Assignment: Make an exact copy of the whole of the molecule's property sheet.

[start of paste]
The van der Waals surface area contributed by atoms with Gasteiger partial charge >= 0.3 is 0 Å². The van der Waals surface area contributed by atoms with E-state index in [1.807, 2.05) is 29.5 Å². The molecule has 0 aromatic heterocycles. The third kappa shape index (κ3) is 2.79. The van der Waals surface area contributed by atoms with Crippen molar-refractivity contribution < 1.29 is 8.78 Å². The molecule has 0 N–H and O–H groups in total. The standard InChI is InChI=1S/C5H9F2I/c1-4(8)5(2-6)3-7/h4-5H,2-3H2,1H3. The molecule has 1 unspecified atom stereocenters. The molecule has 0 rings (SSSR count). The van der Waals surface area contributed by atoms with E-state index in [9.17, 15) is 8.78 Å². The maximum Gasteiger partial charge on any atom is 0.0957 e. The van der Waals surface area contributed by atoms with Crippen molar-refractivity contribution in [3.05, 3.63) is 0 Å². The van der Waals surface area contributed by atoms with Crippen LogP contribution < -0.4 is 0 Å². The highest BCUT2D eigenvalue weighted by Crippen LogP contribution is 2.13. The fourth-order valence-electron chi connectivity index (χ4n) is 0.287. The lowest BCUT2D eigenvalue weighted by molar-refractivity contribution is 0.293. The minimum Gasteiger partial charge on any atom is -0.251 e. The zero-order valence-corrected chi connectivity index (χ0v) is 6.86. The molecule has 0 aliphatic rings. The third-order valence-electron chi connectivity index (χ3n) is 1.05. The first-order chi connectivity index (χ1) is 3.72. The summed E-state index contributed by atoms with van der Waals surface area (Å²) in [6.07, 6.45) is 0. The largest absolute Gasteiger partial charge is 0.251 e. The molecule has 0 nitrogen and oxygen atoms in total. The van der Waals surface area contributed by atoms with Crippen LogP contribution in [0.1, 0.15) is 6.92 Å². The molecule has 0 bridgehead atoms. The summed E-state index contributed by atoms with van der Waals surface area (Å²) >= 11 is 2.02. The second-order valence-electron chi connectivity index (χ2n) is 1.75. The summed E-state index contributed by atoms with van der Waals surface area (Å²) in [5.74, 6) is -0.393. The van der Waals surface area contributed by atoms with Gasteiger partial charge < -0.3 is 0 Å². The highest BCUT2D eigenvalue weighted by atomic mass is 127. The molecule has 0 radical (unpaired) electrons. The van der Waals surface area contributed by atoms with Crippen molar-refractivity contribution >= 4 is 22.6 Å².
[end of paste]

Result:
The van der Waals surface area contributed by atoms with Gasteiger partial charge >= 0.3 is 0 Å². The van der Waals surface area contributed by atoms with E-state index in [1.807, 2.05) is 29.5 Å². The molecule has 0 aromatic heterocycles. The third kappa shape index (κ3) is 2.79. The van der Waals surface area contributed by atoms with Crippen molar-refractivity contribution < 1.29 is 8.78 Å². The molecule has 0 N–H and O–H groups in total. The standard InChI is InChI=1S/C5H9F2I/c1-4(8)5(2-6)3-7/h4-5H,2-3H2,1H3. The molecule has 1 unspecified atom stereocenters. The molecule has 0 rings (SSSR count). The van der Waals surface area contributed by atoms with E-state index in [9.17, 15) is 8.78 Å². The maximum Gasteiger partial charge on any atom is 0.0957 e. The van der Waals surface area contributed by atoms with Crippen molar-refractivity contribution in [3.05, 3.63) is 0 Å². The van der Waals surface area contributed by atoms with Crippen LogP contribution < -0.4 is 0 Å². The highest BCUT2D eigenvalue weighted by Crippen LogP contribution is 2.13. The fourth-order valence-electron chi connectivity index (χ4n) is 0.287. The lowest BCUT2D eigenvalue weighted by molar-refractivity contribution is 0.293. The minimum Gasteiger partial charge on any atom is -0.251 e. The zero-order valence-corrected chi connectivity index (χ0v) is 6.86. The molecule has 0 aliphatic rings. The third-order valence-electron chi connectivity index (χ3n) is 1.05. The first-order chi connectivity index (χ1) is 3.72. The summed E-state index contributed by atoms with van der Waals surface area (Å²) in [6.07, 6.45) is 0. The largest absolute Gasteiger partial charge is 0.251 e. The molecule has 0 nitrogen and oxygen atoms in total. The van der Waals surface area contributed by atoms with Crippen LogP contribution in [0.1, 0.15) is 6.92 Å². The molecule has 0 bridgehead atoms. The summed E-state index contributed by atoms with van der Waals surface area (Å²) >= 11 is 2.02. The second-order valence-electron chi connectivity index (χ2n) is 1.75. The summed E-state index contributed by atoms with van der Waals surface area (Å²) in [5.74, 6) is -0.393. The van der Waals surface area contributed by atoms with Gasteiger partial charge < -0.3 is 0 Å². The highest BCUT2D eigenvalue weighted by atomic mass is 127. The molecule has 0 radical (unpaired) electrons. The van der Waals surface area contributed by atoms with Crippen molar-refractivity contribution >= 4 is 22.6 Å².